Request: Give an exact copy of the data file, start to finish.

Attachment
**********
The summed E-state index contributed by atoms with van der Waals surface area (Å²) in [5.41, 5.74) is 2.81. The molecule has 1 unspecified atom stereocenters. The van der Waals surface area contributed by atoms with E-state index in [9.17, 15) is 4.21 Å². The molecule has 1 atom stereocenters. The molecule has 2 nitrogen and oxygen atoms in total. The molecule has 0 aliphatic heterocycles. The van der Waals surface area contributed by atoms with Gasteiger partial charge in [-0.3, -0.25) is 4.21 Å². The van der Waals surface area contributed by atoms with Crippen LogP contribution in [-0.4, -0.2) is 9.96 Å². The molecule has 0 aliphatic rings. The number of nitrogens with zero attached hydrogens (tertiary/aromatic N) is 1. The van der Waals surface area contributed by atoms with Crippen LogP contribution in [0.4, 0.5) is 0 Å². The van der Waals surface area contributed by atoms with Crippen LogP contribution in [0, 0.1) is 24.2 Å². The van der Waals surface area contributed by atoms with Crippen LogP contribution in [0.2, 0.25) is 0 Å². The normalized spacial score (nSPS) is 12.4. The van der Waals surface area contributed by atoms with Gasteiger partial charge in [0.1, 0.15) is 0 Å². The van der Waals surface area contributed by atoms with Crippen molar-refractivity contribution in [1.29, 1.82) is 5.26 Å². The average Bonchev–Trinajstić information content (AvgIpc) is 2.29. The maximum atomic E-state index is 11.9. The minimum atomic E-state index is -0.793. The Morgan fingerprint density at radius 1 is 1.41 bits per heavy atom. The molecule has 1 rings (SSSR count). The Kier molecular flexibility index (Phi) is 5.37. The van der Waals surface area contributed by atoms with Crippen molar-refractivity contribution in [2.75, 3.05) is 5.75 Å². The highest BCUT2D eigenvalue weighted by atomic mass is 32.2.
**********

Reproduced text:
The summed E-state index contributed by atoms with van der Waals surface area (Å²) in [5.41, 5.74) is 2.81. The molecule has 1 unspecified atom stereocenters. The van der Waals surface area contributed by atoms with E-state index in [9.17, 15) is 4.21 Å². The molecule has 1 atom stereocenters. The molecule has 2 nitrogen and oxygen atoms in total. The molecule has 0 aliphatic heterocycles. The van der Waals surface area contributed by atoms with Gasteiger partial charge in [-0.3, -0.25) is 4.21 Å². The van der Waals surface area contributed by atoms with Crippen LogP contribution in [-0.4, -0.2) is 9.96 Å². The molecule has 0 aliphatic rings. The number of nitrogens with zero attached hydrogens (tertiary/aromatic N) is 1. The van der Waals surface area contributed by atoms with Crippen LogP contribution in [0.4, 0.5) is 0 Å². The van der Waals surface area contributed by atoms with Crippen LogP contribution in [0, 0.1) is 24.2 Å². The van der Waals surface area contributed by atoms with Crippen LogP contribution in [0.2, 0.25) is 0 Å². The normalized spacial score (nSPS) is 12.4. The van der Waals surface area contributed by atoms with Gasteiger partial charge in [0.1, 0.15) is 0 Å². The van der Waals surface area contributed by atoms with Crippen molar-refractivity contribution in [1.29, 1.82) is 5.26 Å². The average Bonchev–Trinajstić information content (AvgIpc) is 2.29. The maximum atomic E-state index is 11.9. The minimum atomic E-state index is -0.793. The Morgan fingerprint density at radius 1 is 1.41 bits per heavy atom. The molecule has 1 rings (SSSR count). The Kier molecular flexibility index (Phi) is 5.37. The van der Waals surface area contributed by atoms with Crippen molar-refractivity contribution in [2.75, 3.05) is 5.75 Å². The highest BCUT2D eigenvalue weighted by atomic mass is 32.2.